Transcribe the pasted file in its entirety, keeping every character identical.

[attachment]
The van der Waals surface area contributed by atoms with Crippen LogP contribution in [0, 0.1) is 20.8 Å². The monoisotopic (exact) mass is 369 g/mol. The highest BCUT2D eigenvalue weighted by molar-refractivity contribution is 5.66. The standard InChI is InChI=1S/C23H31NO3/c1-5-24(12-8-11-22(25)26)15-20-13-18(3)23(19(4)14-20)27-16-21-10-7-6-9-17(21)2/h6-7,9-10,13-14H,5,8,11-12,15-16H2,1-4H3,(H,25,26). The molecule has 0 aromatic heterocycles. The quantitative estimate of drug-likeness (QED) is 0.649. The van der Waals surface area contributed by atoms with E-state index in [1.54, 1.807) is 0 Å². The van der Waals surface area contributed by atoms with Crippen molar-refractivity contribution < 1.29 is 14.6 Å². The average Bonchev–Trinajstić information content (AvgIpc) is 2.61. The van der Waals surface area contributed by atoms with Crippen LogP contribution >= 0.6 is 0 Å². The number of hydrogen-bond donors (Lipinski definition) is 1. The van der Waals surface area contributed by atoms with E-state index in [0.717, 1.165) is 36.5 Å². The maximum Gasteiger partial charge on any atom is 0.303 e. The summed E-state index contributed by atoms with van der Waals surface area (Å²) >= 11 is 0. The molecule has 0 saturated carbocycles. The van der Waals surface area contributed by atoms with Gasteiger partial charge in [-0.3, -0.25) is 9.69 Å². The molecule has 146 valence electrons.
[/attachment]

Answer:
The van der Waals surface area contributed by atoms with Crippen LogP contribution in [0, 0.1) is 20.8 Å². The monoisotopic (exact) mass is 369 g/mol. The highest BCUT2D eigenvalue weighted by molar-refractivity contribution is 5.66. The standard InChI is InChI=1S/C23H31NO3/c1-5-24(12-8-11-22(25)26)15-20-13-18(3)23(19(4)14-20)27-16-21-10-7-6-9-17(21)2/h6-7,9-10,13-14H,5,8,11-12,15-16H2,1-4H3,(H,25,26). The molecule has 0 aromatic heterocycles. The quantitative estimate of drug-likeness (QED) is 0.649. The van der Waals surface area contributed by atoms with E-state index in [1.54, 1.807) is 0 Å². The van der Waals surface area contributed by atoms with Crippen molar-refractivity contribution < 1.29 is 14.6 Å². The average Bonchev–Trinajstić information content (AvgIpc) is 2.61. The van der Waals surface area contributed by atoms with Crippen LogP contribution >= 0.6 is 0 Å². The number of hydrogen-bond donors (Lipinski definition) is 1. The van der Waals surface area contributed by atoms with E-state index in [0.717, 1.165) is 36.5 Å². The maximum Gasteiger partial charge on any atom is 0.303 e. The summed E-state index contributed by atoms with van der Waals surface area (Å²) >= 11 is 0. The molecule has 0 saturated carbocycles. The van der Waals surface area contributed by atoms with Gasteiger partial charge in [-0.3, -0.25) is 9.69 Å². The molecule has 146 valence electrons.